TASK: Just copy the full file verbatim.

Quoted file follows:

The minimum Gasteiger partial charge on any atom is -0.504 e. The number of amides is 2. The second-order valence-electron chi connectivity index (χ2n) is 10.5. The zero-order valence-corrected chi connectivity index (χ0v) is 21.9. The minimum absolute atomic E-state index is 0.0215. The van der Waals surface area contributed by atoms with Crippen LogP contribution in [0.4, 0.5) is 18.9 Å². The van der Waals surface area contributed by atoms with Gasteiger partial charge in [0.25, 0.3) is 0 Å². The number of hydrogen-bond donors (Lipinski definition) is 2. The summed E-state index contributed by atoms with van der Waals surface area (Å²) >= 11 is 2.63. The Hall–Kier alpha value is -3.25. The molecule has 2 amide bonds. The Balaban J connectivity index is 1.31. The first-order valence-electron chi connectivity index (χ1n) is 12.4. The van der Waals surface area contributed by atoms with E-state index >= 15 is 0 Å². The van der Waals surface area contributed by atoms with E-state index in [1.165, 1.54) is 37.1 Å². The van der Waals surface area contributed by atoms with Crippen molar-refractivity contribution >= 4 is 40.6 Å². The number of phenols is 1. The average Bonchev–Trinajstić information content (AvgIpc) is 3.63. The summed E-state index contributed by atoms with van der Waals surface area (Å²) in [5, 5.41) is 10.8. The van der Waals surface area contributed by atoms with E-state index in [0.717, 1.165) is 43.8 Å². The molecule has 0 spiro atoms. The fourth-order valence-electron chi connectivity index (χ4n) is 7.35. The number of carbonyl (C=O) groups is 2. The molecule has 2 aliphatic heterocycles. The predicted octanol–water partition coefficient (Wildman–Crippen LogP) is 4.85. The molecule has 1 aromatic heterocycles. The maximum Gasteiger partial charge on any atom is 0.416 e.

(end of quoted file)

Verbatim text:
The minimum Gasteiger partial charge on any atom is -0.504 e. The number of amides is 2. The second-order valence-electron chi connectivity index (χ2n) is 10.5. The zero-order valence-corrected chi connectivity index (χ0v) is 21.9. The minimum absolute atomic E-state index is 0.0215. The van der Waals surface area contributed by atoms with Crippen LogP contribution in [0.4, 0.5) is 18.9 Å². The van der Waals surface area contributed by atoms with Gasteiger partial charge in [0.25, 0.3) is 0 Å². The number of hydrogen-bond donors (Lipinski definition) is 2. The summed E-state index contributed by atoms with van der Waals surface area (Å²) >= 11 is 2.63. The Hall–Kier alpha value is -3.25. The molecule has 2 amide bonds. The Balaban J connectivity index is 1.31. The first-order valence-electron chi connectivity index (χ1n) is 12.4. The van der Waals surface area contributed by atoms with E-state index >= 15 is 0 Å². The van der Waals surface area contributed by atoms with E-state index in [1.165, 1.54) is 37.1 Å². The van der Waals surface area contributed by atoms with Crippen molar-refractivity contribution >= 4 is 40.6 Å². The number of phenols is 1. The average Bonchev–Trinajstić information content (AvgIpc) is 3.63. The summed E-state index contributed by atoms with van der Waals surface area (Å²) in [5, 5.41) is 10.8. The van der Waals surface area contributed by atoms with E-state index in [0.717, 1.165) is 43.8 Å². The molecule has 0 spiro atoms. The fourth-order valence-electron chi connectivity index (χ4n) is 7.35. The number of carbonyl (C=O) groups is 2. The molecule has 2 aliphatic heterocycles. The predicted octanol–water partition coefficient (Wildman–Crippen LogP) is 4.85. The molecule has 1 aromatic heterocycles. The maximum Gasteiger partial charge on any atom is 0.416 e.